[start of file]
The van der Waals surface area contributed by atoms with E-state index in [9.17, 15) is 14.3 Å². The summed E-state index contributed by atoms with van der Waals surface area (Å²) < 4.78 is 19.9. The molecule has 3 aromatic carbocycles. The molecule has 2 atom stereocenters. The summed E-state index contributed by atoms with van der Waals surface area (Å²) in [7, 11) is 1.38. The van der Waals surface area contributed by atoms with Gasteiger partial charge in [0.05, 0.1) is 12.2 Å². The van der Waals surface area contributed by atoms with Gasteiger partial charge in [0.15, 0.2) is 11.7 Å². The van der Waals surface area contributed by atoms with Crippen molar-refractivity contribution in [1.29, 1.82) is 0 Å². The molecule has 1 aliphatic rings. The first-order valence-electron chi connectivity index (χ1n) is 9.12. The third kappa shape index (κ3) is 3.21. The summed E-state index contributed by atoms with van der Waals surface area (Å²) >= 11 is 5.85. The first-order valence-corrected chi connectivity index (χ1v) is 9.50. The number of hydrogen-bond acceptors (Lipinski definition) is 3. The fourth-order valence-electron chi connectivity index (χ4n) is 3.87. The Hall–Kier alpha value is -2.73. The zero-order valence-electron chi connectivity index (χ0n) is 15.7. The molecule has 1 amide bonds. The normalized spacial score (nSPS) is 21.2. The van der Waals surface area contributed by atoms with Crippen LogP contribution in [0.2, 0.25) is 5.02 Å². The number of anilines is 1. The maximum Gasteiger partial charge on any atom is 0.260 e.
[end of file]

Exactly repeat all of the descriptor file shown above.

The van der Waals surface area contributed by atoms with E-state index in [9.17, 15) is 14.3 Å². The summed E-state index contributed by atoms with van der Waals surface area (Å²) < 4.78 is 19.9. The molecule has 3 aromatic carbocycles. The molecule has 2 atom stereocenters. The summed E-state index contributed by atoms with van der Waals surface area (Å²) in [7, 11) is 1.38. The van der Waals surface area contributed by atoms with Gasteiger partial charge in [0.05, 0.1) is 12.2 Å². The van der Waals surface area contributed by atoms with Gasteiger partial charge in [0.15, 0.2) is 11.7 Å². The van der Waals surface area contributed by atoms with Crippen molar-refractivity contribution in [1.29, 1.82) is 0 Å². The molecule has 1 aliphatic rings. The first-order valence-electron chi connectivity index (χ1n) is 9.12. The third kappa shape index (κ3) is 3.21. The summed E-state index contributed by atoms with van der Waals surface area (Å²) >= 11 is 5.85. The first-order valence-corrected chi connectivity index (χ1v) is 9.50. The number of hydrogen-bond acceptors (Lipinski definition) is 3. The fourth-order valence-electron chi connectivity index (χ4n) is 3.87. The Hall–Kier alpha value is -2.73. The zero-order valence-electron chi connectivity index (χ0n) is 15.7. The molecule has 1 amide bonds. The normalized spacial score (nSPS) is 21.2. The van der Waals surface area contributed by atoms with Crippen LogP contribution in [0.2, 0.25) is 5.02 Å². The number of anilines is 1. The maximum Gasteiger partial charge on any atom is 0.260 e.